Background: Although prospective trials have demonstrated that postoperative chemotherapy for node-positive colon cancer patients provides survival benefit, no improvement in survival has been documented for node-negative colon cancer patients. There are, however, a subset of node-negative patients that go on to die of their disease. We hypothesize that this subset of node-negative patients may benefit from postoperative chemotherapy. We analyzed a large cohort of node-negative colon cancer patients from a single institution to determine prognostic factors that predict which patients with node-negative colon cancer might experience recurrence and can benefit from postoperative chemotherapy.
Study design: A review of the prospective database for colorectal cancer at Memorial Sloan-Kettering Cancer Center (MSKCC) between 1985 and 1993 identified 572 patients who underwent curative resection for node-negative colon cancer (T(1,2,3,4)N0M0). Demographic, serum, and pathologic factors were analyzed for prognostic significance. Survival was calculated by the method of Kaplan-Meier and compared by log rank test. Multivariate analysis was calculated by the Cox proportional hazard model.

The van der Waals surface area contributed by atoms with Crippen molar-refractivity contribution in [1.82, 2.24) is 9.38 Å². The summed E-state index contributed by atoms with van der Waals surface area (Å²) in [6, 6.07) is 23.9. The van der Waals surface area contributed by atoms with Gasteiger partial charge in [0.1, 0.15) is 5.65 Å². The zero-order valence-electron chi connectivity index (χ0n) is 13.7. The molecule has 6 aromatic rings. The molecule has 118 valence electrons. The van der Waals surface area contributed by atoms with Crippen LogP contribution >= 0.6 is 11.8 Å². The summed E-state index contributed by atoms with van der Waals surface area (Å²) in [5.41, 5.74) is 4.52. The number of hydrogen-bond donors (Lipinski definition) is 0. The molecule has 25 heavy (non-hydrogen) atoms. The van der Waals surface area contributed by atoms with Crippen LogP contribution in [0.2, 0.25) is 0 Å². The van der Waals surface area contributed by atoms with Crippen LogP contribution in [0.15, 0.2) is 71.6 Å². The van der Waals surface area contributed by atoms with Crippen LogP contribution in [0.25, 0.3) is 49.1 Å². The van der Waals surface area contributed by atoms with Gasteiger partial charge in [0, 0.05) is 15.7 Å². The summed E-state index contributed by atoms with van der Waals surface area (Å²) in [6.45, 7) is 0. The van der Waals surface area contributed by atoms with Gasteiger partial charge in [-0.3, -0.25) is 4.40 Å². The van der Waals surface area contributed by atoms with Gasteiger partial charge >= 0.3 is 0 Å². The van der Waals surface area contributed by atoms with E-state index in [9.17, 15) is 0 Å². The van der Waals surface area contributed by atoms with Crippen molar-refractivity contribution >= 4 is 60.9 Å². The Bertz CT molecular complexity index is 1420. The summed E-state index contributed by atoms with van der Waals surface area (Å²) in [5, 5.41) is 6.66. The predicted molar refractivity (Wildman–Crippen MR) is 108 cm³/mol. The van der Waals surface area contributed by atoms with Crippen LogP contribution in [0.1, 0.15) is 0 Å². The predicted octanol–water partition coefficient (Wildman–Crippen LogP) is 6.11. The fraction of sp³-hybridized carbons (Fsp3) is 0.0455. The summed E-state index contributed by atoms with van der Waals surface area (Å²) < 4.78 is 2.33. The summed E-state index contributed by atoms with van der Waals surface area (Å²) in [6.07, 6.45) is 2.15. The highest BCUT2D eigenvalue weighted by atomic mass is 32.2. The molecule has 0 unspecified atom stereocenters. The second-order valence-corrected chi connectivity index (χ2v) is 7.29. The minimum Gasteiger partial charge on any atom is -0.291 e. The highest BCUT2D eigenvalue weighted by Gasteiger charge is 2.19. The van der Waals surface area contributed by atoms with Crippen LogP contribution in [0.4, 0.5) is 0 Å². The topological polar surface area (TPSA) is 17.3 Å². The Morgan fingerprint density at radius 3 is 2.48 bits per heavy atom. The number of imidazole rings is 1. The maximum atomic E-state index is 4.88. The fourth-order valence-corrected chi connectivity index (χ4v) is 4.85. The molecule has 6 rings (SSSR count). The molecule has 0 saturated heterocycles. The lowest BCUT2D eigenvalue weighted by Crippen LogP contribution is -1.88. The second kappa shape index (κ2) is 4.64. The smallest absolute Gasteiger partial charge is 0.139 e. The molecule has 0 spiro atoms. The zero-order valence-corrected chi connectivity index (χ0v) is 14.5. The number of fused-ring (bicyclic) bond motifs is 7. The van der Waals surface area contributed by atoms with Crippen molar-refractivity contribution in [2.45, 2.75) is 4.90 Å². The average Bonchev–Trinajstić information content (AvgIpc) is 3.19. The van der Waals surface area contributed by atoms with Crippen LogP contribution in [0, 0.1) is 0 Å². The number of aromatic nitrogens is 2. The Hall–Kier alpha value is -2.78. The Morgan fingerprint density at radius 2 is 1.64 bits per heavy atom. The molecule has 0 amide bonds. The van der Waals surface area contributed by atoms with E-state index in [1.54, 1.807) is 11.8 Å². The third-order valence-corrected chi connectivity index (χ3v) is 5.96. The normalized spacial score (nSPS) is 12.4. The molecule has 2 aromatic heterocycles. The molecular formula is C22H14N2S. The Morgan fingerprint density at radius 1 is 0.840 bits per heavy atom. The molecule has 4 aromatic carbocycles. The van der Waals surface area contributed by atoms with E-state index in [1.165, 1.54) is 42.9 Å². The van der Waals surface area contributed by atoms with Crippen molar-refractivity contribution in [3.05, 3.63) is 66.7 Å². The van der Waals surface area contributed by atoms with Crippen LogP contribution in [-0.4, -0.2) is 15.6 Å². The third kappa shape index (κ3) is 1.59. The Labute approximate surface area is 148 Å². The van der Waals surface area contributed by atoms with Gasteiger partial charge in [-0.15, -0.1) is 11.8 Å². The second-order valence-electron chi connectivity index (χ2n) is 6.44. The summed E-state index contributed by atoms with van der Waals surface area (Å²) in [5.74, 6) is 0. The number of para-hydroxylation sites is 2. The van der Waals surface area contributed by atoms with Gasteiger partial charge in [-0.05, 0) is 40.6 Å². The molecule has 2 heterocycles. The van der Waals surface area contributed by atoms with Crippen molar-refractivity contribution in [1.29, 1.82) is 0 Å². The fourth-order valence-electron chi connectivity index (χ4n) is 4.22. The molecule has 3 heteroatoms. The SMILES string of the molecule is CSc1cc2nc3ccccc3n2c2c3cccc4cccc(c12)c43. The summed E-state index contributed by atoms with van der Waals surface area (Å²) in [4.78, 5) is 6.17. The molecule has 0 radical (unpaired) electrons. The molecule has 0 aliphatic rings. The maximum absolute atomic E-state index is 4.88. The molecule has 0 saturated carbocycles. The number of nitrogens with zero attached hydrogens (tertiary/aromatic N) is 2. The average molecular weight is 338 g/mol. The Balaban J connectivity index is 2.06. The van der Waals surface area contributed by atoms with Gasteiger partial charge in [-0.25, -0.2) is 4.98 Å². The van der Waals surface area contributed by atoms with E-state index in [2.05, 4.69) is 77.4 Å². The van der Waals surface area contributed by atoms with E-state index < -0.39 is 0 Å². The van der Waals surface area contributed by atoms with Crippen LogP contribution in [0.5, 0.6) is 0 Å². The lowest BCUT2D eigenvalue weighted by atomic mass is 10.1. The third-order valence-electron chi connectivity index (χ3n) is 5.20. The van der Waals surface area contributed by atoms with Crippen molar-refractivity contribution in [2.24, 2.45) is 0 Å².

Results: Median follow-up was 35 months. Factors predictive of survival by univariate analysis include tumor stage, overall stage, and preoperative serum carcinoembryonic antigen (CEA) elevation. By multivariate analysis, overall stage and preoperative serum CEA level predicted survival.
Conclusions: Routine histologic and demographic factors do not predict outcome in node-negative colon cancer patients. Preoperative CEA and overall stage predict survival by multivariate analysis. Preoperative CEA elevation in node-negative patients identifies a group of patients that has a poor prognosis and defines a subset of patients who may benefit from postoperative chemotherapy.